You will receive a letter letting you know if this has happened. You will be able to ring us up to discuss this letter, if you think there has been a mistake or there is a reason for missing the appointment we did not know about. In these cases, an exception will usually be made on one occasion, and a further appointment offered. If this happens more than once the Clinical Psychologist may write you a letter to ask if this is the right time for you to be having psychology sessions.

What if I cancel my appointment?

If you cancel your appointment over 7 days before your appointment then you will be offered another one without hesitation, as this means we can offer your appointment to someone else.


If you contact us with 1-7 days notice, you will be offered one more appointment without hesitation. If this happens again your psychologist may ask you whether this is the right time for you to be having psychology sessions.  

Will anyone know about what I say to the psychologist?

No, it is a confidential session. The only reason the Clinical Psychologist will share anything you say with anyone else is if they are worried about your safety, or the safety of someone else. This is very rare. They will almost always talk to you and let you know if this is the case.


The Clinical Psychologist you see will keep an electronic record of the outline of what has been said in your session. No one else can read this except for your Clinical Psychologist.


If you do want your Clinical Psychologist to speak to someone else about some of the things you have said, like your specialist nurse, then this can be arranged. Some people find that this sharing of information can improve the support other healthcare professionals can give them.

Will I see the psychologist alone?

It is up to you. Most people come on their own as it can sometimes be easier to talk when you are not thinking about whether what you say may upset someone else. Some people do prefer to come with a loved one or friend though. That is also ok. If you bring someone else with you, sometimes the Clinical Psychologist will suggest you have some time on your own as well with the psychologist, but it is your choice.

I was diagnosed with cancer 3 years ago, am I too late to have support from the Cancer Psychology Service?

No. We see many individuals who have finished treatment, sometimes a number of years ago. If the difficulties you are having relate to your experience of having cancer then we may still be the right service for you.


If you had cancer a number of years ago, and you think your current issues are unrelated, it may be that we are not the right service for you. See here for a link to other talking therapy support you could access.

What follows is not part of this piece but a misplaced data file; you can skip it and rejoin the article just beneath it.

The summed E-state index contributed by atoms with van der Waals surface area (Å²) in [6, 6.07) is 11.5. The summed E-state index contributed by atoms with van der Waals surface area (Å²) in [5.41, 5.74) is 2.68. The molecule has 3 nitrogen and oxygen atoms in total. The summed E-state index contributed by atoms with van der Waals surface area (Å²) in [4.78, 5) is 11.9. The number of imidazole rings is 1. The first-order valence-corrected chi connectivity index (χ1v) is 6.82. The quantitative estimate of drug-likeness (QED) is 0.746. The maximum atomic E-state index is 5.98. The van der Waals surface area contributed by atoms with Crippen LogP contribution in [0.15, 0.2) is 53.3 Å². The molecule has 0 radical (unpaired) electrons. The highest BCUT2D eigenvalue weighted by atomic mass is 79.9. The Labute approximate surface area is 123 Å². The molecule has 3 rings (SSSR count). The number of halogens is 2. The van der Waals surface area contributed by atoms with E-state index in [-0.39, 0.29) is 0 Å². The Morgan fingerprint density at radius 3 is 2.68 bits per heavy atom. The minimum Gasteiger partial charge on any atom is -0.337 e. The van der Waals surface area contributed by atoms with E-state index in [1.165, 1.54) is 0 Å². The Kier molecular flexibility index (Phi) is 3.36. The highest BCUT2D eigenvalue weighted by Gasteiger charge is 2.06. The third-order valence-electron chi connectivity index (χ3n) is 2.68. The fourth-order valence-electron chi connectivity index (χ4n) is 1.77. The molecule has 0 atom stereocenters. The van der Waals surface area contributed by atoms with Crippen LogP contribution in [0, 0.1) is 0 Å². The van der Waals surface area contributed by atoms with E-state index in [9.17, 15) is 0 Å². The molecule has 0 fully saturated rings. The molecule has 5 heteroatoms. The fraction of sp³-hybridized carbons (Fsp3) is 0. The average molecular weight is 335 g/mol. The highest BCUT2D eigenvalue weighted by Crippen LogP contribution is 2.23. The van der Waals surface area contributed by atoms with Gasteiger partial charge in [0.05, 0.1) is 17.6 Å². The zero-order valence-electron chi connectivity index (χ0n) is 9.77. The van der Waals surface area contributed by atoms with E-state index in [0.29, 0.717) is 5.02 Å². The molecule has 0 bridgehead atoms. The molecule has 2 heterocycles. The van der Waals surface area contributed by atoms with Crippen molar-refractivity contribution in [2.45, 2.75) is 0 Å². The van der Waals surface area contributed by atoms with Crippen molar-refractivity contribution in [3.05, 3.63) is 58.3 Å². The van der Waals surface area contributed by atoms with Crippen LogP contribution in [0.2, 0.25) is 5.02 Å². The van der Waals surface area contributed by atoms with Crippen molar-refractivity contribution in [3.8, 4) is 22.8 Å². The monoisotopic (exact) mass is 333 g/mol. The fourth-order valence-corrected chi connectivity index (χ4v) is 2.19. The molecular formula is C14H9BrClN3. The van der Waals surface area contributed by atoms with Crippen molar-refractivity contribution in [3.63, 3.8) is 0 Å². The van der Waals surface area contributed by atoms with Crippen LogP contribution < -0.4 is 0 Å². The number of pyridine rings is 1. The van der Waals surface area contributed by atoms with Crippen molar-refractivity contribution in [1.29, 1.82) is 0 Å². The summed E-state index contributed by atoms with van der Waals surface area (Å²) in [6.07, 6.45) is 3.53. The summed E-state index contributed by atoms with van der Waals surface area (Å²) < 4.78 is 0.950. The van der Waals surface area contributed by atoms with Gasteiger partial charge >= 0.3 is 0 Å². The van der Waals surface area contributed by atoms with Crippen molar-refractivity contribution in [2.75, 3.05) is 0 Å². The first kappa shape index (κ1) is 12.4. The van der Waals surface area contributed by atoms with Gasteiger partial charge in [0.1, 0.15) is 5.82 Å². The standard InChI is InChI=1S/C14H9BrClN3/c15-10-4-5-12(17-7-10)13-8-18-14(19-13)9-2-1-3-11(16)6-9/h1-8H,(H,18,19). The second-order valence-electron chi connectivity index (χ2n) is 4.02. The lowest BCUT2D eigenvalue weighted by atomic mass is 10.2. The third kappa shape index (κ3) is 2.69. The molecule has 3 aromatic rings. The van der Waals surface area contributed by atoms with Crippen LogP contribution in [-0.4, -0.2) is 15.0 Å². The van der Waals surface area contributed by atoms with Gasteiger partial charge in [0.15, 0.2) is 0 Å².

Will I be asked about my past?

The Clinical Psychologist will usually ask you a bit about life before cancer. However, you do not have to answer any questions you do not want to. Sometimes people chose not to talk about their early life and that is ok.

What if I say the wrong thing?

There is no right or wrong thing to say. It helps us to help you if you are able to open up about your situation. We also understand that for some people talking is hard, and takes time and trust. We will give you this time, so don’t worry if you don’t think you can say it all at once.

What if I run out of things to say?

The Clinical Psychologists in the Cancer Psychology Service are highly trained, and will help you talk. Most people find that when they come to their appointment they had much more to talk about that they thought they did!

What’s it like talking to a stranger about very personal things?

People often tell us they really find it helpful talking to someone they have never met before, and who doesn’t know them or those around them. Many people say it can help to talk to someone they don’t have to worry about, or feel responsible for. People often say they find it helpful to offload and leave the things they’ve said in a room, with someone completely separate from the rest of their life.

What happens when my sessions finish?

You and your Clinical Psychologist will plan for the end of your sessions together. You will work out a longer-term plan for your emotional wellbeing. You may also work out with your psychologist how you are going to remember the things you have learnt in your therapy sessions.


Once you have finished your sessions you will be discharged from the Cancer Psychology Service. The Clinical Psychologist will write a short letter back to your referrer and copy you into this, and your GP if you consent to this. The letter will update the referrer on your situation and let them know your sessions have finished. It will be up to you what is included in this letter.

What if I need help from the Cancer Psychology Service in the future, after I have been discharged?

You will be able to request a re-referral in the future from any healthcare professional.  In most cases you will be offered a further assessment session and we will talk about what ongoing support might be best for you. This might include further psychology sessions.

Can I see more than one therapists at the same time?

No, generally this is not recommended. If you are currently having therapy the psychologist will discuss with you the best way forward. This might be for you to finish your sessions with your other therapist and then to request a referral after this if you still feel this is needed. It may be that you decide to end, or put on hold, your previous therapy. You and the psychologist may decide that the Cancer Psychology Service will most appropriately meet your needs at the present time.